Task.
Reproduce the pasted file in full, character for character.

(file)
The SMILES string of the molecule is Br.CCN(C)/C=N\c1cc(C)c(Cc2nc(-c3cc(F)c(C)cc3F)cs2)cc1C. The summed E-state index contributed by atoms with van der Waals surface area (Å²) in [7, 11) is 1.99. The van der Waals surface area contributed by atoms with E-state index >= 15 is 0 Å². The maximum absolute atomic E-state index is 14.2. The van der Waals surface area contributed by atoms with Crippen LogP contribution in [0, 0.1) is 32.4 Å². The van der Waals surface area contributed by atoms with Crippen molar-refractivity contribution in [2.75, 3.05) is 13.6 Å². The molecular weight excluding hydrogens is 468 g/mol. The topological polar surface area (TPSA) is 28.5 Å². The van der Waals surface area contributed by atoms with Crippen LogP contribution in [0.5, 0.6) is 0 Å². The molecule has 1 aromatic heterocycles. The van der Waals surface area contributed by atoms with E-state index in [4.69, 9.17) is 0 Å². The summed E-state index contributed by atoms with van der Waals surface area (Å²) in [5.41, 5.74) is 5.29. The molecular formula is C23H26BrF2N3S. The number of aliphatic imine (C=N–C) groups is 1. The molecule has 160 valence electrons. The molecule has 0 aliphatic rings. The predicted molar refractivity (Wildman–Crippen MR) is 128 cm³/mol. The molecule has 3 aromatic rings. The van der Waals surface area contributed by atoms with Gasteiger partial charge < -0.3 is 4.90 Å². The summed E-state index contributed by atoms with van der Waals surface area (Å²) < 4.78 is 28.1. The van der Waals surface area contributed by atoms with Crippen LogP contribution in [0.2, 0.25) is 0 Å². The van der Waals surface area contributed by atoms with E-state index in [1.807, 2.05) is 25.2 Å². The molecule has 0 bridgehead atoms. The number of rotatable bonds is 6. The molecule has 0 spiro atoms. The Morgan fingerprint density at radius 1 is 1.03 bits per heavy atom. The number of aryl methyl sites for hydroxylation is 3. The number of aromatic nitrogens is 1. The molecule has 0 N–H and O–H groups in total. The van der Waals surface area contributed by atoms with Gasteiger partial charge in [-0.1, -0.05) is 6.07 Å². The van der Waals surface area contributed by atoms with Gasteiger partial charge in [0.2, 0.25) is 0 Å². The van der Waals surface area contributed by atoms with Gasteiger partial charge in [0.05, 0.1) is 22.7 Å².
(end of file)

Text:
The SMILES string of the molecule is Br.CCN(C)/C=N\c1cc(C)c(Cc2nc(-c3cc(F)c(C)cc3F)cs2)cc1C. The summed E-state index contributed by atoms with van der Waals surface area (Å²) in [7, 11) is 1.99. The van der Waals surface area contributed by atoms with E-state index >= 15 is 0 Å². The maximum absolute atomic E-state index is 14.2. The van der Waals surface area contributed by atoms with Crippen LogP contribution in [0, 0.1) is 32.4 Å². The van der Waals surface area contributed by atoms with Crippen molar-refractivity contribution in [2.75, 3.05) is 13.6 Å². The molecular weight excluding hydrogens is 468 g/mol. The topological polar surface area (TPSA) is 28.5 Å². The van der Waals surface area contributed by atoms with Crippen LogP contribution in [0.5, 0.6) is 0 Å². The molecule has 1 aromatic heterocycles. The van der Waals surface area contributed by atoms with E-state index in [4.69, 9.17) is 0 Å². The summed E-state index contributed by atoms with van der Waals surface area (Å²) in [5.41, 5.74) is 5.29. The molecular formula is C23H26BrF2N3S. The number of aliphatic imine (C=N–C) groups is 1. The molecule has 160 valence electrons. The molecule has 0 aliphatic rings. The predicted molar refractivity (Wildman–Crippen MR) is 128 cm³/mol. The molecule has 3 aromatic rings. The van der Waals surface area contributed by atoms with Gasteiger partial charge < -0.3 is 4.90 Å². The summed E-state index contributed by atoms with van der Waals surface area (Å²) < 4.78 is 28.1. The van der Waals surface area contributed by atoms with Crippen LogP contribution in [0.2, 0.25) is 0 Å². The van der Waals surface area contributed by atoms with E-state index in [1.807, 2.05) is 25.2 Å². The molecule has 0 bridgehead atoms. The number of rotatable bonds is 6. The molecule has 0 spiro atoms. The Morgan fingerprint density at radius 1 is 1.03 bits per heavy atom. The number of aryl methyl sites for hydroxylation is 3. The number of aromatic nitrogens is 1. The molecule has 0 N–H and O–H groups in total. The van der Waals surface area contributed by atoms with Gasteiger partial charge in [-0.1, -0.05) is 6.07 Å². The van der Waals surface area contributed by atoms with Gasteiger partial charge in [0.2, 0.25) is 0 Å². The van der Waals surface area contributed by atoms with Gasteiger partial charge in [0.05, 0.1) is 22.7 Å².